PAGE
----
With the Covid-19 pandemic highlighting the importance of digital accessibility, as well as business skills and education, Bahrain is capitalising on previous gains in digital literacy and online training. The kingdom has also accelerated professional development programmes, keeping pace with the recent uptick in digitalisation across its economy.

Systemic Shift

Bahrain’s long-term education goals have consistently included developing a technology-oriented education system. In August 2004 the Ministry of Education launched the BD2.6m ($6.9m) School of the Future project, which introduced electronic systems, platforms and teaching methods to enable sector stakeholders to keep up with technological innovations. That project was complemented by the introduction of e-government portals and applications ensuring access to remote education, along with the 2009 launch of the Qudurat training programme under the Information and eGovernment Authority’s National Strategy, offering free courses to improve computer literacy.

Universities and vocational institutes have also expanded their specialised ICT programmes, and internships with local and international employers, to develop on-the-job knowledge. Under the Telecommunications, ICT and Digital Economy Sector Strategy 2022-26, the kingdom expects to increase national employment in ICT by 35% and train at least 20,000 citizens in cybersecurity. To provide further support, in 2022 Bahrain’s labour fund Tamkeen launched Skills Bahrain, the first comprehensive national initiative aimed at establishing standards for vocations and professions.


To develop local talent and strengthen digital skills, government efforts have been supported by strategic partnerships with local and global players in the private sector. For instance, in December 2020 the Bahrain Institute of Banking and Finance, and the Bank of Bahrain and Kuwait deployed a digital skills training programme for Bahraini women to use e-government services to access e-payments and online educational services. While the first edition benefitted 102 Bahraini women, the second edition, launched in 2022, was expanded to include both men and women. Similarly, a partnership between the Ministry of Education and Microsoft signed in 2015 and renewed in 2022, aims to develop students’ and teachers’ ICT skills. The agreement grew from 14 schools in 2015 to 33 schools in 2022, enabling 3000 teachers to receive expert training and 165 students to obtain professional certificates.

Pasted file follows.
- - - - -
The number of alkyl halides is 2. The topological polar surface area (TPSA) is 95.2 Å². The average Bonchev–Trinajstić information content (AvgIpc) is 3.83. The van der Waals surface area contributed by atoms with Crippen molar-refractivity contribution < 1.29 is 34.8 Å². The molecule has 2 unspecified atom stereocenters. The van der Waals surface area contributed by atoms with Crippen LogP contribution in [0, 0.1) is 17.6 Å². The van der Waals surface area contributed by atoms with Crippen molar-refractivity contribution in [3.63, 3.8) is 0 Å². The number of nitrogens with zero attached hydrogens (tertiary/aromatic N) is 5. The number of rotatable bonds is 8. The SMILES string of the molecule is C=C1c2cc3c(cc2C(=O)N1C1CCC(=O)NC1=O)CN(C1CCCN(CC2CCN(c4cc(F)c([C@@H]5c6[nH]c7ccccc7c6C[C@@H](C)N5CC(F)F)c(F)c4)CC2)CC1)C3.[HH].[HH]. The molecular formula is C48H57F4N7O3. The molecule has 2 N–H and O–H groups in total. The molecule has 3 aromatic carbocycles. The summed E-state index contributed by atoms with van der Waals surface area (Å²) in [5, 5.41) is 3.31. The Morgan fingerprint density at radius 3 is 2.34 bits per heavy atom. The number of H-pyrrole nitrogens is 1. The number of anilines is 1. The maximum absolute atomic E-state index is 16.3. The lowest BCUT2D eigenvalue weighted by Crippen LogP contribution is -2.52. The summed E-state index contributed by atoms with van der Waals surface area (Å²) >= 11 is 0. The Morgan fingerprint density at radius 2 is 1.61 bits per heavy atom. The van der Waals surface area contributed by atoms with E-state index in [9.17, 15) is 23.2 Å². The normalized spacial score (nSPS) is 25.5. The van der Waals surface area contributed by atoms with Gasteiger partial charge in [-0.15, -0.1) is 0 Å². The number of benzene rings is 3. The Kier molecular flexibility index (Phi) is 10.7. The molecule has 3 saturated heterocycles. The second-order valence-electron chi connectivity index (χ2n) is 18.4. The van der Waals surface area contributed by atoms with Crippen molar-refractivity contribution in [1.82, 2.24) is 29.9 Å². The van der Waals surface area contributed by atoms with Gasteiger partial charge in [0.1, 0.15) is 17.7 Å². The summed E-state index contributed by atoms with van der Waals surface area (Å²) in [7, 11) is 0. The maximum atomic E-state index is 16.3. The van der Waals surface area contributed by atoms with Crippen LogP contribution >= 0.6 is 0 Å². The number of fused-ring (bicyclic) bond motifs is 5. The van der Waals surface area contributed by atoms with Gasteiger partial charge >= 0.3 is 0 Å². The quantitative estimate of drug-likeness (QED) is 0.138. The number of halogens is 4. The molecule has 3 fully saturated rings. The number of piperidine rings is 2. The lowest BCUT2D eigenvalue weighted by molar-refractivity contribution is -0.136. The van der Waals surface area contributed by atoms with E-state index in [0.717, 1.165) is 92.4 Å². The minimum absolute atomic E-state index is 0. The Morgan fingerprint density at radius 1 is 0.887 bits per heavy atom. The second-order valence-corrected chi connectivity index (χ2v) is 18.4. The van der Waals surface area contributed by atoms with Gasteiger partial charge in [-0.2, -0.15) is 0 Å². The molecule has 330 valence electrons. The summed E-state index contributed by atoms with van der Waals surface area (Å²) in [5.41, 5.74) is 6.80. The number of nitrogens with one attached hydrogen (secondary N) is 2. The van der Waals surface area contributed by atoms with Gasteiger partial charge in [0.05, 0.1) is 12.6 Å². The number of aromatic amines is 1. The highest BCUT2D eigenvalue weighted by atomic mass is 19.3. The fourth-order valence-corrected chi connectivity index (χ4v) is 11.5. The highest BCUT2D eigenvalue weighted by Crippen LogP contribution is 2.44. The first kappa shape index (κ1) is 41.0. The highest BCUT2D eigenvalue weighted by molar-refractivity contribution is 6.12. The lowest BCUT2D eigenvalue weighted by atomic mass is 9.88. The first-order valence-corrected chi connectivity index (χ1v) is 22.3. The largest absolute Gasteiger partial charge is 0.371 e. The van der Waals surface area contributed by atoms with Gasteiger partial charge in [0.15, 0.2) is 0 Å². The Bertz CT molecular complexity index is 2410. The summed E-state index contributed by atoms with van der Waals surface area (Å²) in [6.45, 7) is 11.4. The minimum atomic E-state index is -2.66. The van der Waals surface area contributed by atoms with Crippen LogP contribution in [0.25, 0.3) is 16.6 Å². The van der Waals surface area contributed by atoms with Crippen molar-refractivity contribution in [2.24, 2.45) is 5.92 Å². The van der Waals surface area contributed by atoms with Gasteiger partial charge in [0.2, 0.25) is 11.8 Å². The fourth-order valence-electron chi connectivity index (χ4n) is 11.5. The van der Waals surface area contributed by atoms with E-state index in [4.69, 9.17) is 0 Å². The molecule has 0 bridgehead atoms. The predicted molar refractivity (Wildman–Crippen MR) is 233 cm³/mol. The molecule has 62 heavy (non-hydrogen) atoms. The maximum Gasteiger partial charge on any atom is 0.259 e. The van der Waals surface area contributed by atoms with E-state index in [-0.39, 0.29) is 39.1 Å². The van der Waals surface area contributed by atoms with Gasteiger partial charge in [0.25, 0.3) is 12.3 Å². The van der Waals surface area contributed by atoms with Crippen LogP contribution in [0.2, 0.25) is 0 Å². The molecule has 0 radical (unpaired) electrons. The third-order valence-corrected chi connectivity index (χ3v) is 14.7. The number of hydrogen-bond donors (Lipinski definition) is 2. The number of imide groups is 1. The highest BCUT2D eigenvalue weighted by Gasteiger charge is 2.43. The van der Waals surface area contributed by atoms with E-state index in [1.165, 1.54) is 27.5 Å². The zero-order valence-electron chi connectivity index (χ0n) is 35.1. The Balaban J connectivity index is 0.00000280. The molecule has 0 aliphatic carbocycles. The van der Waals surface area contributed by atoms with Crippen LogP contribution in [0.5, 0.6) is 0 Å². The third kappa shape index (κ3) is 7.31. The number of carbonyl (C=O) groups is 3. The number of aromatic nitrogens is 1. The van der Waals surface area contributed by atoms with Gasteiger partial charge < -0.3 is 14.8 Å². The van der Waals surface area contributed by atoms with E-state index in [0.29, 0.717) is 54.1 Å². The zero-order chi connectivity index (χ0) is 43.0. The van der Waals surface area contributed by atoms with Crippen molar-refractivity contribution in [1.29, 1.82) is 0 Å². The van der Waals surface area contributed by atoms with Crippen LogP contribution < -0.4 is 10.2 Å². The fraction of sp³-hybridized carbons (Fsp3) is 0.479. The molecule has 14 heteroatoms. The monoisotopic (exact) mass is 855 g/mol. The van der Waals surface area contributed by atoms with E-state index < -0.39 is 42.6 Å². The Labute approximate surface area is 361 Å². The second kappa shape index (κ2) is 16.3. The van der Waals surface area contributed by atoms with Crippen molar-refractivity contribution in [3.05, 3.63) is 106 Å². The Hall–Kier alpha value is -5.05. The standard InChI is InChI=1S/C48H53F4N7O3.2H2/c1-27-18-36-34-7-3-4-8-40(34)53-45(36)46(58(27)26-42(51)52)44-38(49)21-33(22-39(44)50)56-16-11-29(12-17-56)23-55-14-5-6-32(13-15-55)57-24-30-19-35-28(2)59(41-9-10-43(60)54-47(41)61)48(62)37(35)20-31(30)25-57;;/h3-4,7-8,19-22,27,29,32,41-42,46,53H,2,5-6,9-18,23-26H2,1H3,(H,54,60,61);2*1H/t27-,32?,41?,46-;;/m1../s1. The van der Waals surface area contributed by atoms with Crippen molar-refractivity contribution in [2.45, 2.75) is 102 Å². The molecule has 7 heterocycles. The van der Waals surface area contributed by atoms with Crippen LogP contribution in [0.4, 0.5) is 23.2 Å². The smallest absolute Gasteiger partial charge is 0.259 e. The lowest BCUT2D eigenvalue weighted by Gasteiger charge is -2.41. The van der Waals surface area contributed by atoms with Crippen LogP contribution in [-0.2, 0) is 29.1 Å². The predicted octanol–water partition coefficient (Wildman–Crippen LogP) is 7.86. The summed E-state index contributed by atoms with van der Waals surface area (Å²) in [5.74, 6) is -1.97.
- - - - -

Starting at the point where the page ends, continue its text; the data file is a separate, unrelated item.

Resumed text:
Bahrain’s progress in improving digital skills has been recognised by the private sector, with US-based Citibank launching its Global Technology Hub in the kingdom in September 2021. The initiative is the result of the bank’s long-term strategic partnership with Tamkeen and the Bahrain Economic Development Board. The facility supports global businesses and clients, helping accelerate the growth of in-house digital solutions. As of January 2023 the facility employed 110 Bahrainis, 22% of which were women, with the goal being to hire 1000 coders over 10 years. The centre’s percentage of female employees is above the average seen in other Citi tech facilities in other parts of the world.

Public-private efforts in Bahrain are paying off, with the kingdom achieving the highest score in terms of digital skills training, and science, technology, engineering and maths education, according to the 2022 Internet Inclusive Index commissioned by Meta and developed by the Economist Impact. According to the index, Bahrain stands out in diversity in tech, with females representing one-third of the ICT workforce and one-in-five start-up founders. Likewise, the kingdom ranked first in the GCC for the availability of advanced computer programming, according to the International Telecommunication Union’s 2020 information and computer technology report. The high level of internet accessibility and affordability in the kingdom, along with a wide range of public and private digital training programmes, has not only enabled social and economic mobility, but also an internationally competitive labour market.